The Backwoods

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Bear In The Backwoods

Posted · 6 Comments

An Alaska Bear Tale: BEAR in the Backwoods

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The scene…

My two boys gathered blueberries from their secret patch near the road. Jars filled, they headed back towards the cabin, Anthony leading the way. Just before the sawmill, Anthony heard a loud noise rustling through the brush. Steven, behind him, startled at the noise and looked up to the face of a brown bear ‘bouncing up and down’, headed his way.
“BEAR,” said Steven, an Alaska Native born to the woods, not one to waste time on more words than needed. He began to climb the nearest scraggly spruce tree.
Anthony unsheathed the 8 inch survival knife my boys carry on their belt everywhere they go at home and lunged towards the next tree in his path. He tripped, dropped the knife, pulled his backup pocket knife from his jeans, and shimmied up a tree prepared for what, he wasn’t sure. He didn’t see the bear, but he’d heard its loud movements and knew he didn’t want to get any closer.
And then he began to scream loudly for help while Steven, in typical Steven fashion, waited calmly at the top of his tree.
The rumble of the dozer filled our woods all that day as my husband pushed gravel in our pit, piling up the rock for the driveway we’d been building.
I heard vague yelling from somewhere outside my cabin. One ear pressed to my cell phone and my mom on the other end, it was hard to tell where it was coming from with the dozer running.
‘Hold on,’ I told mom and stepped out onto the front porch.
My smallest boy, Luke, was running up the drive, looking back over his shoulder. From somewhere in the woods the noise turned to desperate screams drowned out by the loud hum of the dozer.
The dozer. My mind went to my husband pinned beneath tons of machinery. The screams were muffled, words distorted, yet terror was clear and I knew it was bad.
“Somebody is screaming,” I said, and clicked off my phone, leaving mom wondering.
Our cabin, raw and unfinished, has a front porch but no steps because we enter through the back. Five feet up, I lunged from the deck onto the ground below at a full run towards wherever my family was. In pain? Dying? I didn’t know. But the fear was clear, if not the source.
I scanned the woods, listening, my legs pumping at a full sprint. About twenty feet from the porch my right leg collapsed beneath me, sending me to the dirt. My sandals flew behind, hands desperately clutched fresh soil as I tried to stand. And like the dream where you are running for your life but can’t move…trapped immobile, unable to escape the monsters in your head…I couldn’t move. I couldn’t make sense of it. The screams felt all around, the dozer noise overwhelming, my legs wouldn’t carry me. I’ve had the dream a hundred times. Now it was real.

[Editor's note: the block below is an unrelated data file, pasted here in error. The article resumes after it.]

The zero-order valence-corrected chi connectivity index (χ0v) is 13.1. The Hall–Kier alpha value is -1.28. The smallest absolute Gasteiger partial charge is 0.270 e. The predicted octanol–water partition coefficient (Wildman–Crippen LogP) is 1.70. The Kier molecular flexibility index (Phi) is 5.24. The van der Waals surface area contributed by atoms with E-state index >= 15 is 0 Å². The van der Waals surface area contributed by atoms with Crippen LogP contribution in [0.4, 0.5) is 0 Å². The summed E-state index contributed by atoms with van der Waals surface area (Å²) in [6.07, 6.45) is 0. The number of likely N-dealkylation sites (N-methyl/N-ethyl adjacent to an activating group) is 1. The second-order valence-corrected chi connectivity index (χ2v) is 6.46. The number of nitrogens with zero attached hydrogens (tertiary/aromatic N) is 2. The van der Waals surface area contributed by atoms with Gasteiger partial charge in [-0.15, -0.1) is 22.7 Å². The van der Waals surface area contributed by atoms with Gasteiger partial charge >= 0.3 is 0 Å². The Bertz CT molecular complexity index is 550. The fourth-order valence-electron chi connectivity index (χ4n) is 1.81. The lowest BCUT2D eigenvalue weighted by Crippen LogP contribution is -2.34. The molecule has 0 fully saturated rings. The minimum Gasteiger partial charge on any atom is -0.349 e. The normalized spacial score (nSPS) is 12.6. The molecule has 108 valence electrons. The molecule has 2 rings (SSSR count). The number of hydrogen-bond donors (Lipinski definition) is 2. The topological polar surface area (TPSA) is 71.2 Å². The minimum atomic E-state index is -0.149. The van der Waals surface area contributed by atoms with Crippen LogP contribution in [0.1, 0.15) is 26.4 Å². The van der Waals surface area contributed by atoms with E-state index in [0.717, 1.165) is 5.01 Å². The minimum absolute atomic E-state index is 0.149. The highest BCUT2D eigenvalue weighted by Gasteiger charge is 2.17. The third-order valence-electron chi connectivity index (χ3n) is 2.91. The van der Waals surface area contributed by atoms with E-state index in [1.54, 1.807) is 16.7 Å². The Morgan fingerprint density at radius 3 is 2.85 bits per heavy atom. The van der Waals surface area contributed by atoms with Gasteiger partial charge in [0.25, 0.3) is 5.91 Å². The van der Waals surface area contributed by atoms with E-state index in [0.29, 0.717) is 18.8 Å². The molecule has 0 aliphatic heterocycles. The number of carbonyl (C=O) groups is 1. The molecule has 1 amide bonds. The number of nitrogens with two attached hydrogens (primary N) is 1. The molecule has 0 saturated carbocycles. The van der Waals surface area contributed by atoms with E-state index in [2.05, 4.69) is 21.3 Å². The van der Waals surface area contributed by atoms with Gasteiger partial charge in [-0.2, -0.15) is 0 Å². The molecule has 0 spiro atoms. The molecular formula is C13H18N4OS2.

I saw my truck ahead in the driveway and my daughter, Mya, standing nearby and pointing further up the drive. Luke was clueless, unsure what to do, as we all tried to piece together what was happening in mere seconds.
Finally, I was able to stand and hop to the truck, something in my upper hamstring burning. I looked down the driveway to see my husband safely inside the dozer, earplugs in place, hands raised as if to say, “What’s going on?”
Mya pointed up the drive. He looked where I couldn’t see, then yelled, “GET THE GUN!”
The gun…of course…but I couldn’t even walk, let alone make it back to the cabin to fetch the gun. Unable to get my body to cooperate, I knew the truck would at least get me to what I now knew were my sons.
I threw my useless leg into the seat of the truck, started it up, and whipped backward towards the husband at top speed into the road to the gravel pit, turned around, and flew past him. I had my eyes pinned down the driveway, trying to find my boys, windows cranked down so I could hear. I knew then it was a bear. What else would it be? I pictured them being attacked. Everything I knew about bear attacks came to me in a vision, me helpless to stop it.
I scanned both sides of the driveway as I drove, flew to the end, turned around and had aimed back down towards the cabin when I saw Anthony descending a tree. Steven right behind him in another spindly spruce.
Eyes wide, the boys jumped in the truck before I even came to a stop.
We didn’t see which direction the bear went after Anthony likely scared the bejeebus out of it with his screams. But there is a beaten path through the brush that crosses our driveway and continues on.
And today my sons were right back out there because nothing, not even a grizzly, could keep my boys from their beloved blueberry patch hidden in the depths of the backwoods.

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The spindly tree Anthony climbed. Stevens is just to the right.

 

 
 
6 Responses to "Bear In The Backwoods"
  1. Sue Blakeman says:

    They need an emergency whistle. The sound carries farther than a voice, and you instatly know it means trouble. Also good if hiking, biking, or boating and you get injured or lost.

  2. Nancy says:

    I think I held my breath the whole time I was reading this..

  3. Lynn Falconer says:

    This goes in the “Book!” Thanks for completing the story!

  4. GDR says:

    Wow! Just, wow. That was a terrifying story.

  5. Carina says:

    Well, that was terrifying. I’m tearing up as I read the story–thank God you are all safe. Speedy healing to you Mama, body and mind.

  6. LISA says:

    How is your leg? Did you tear something????

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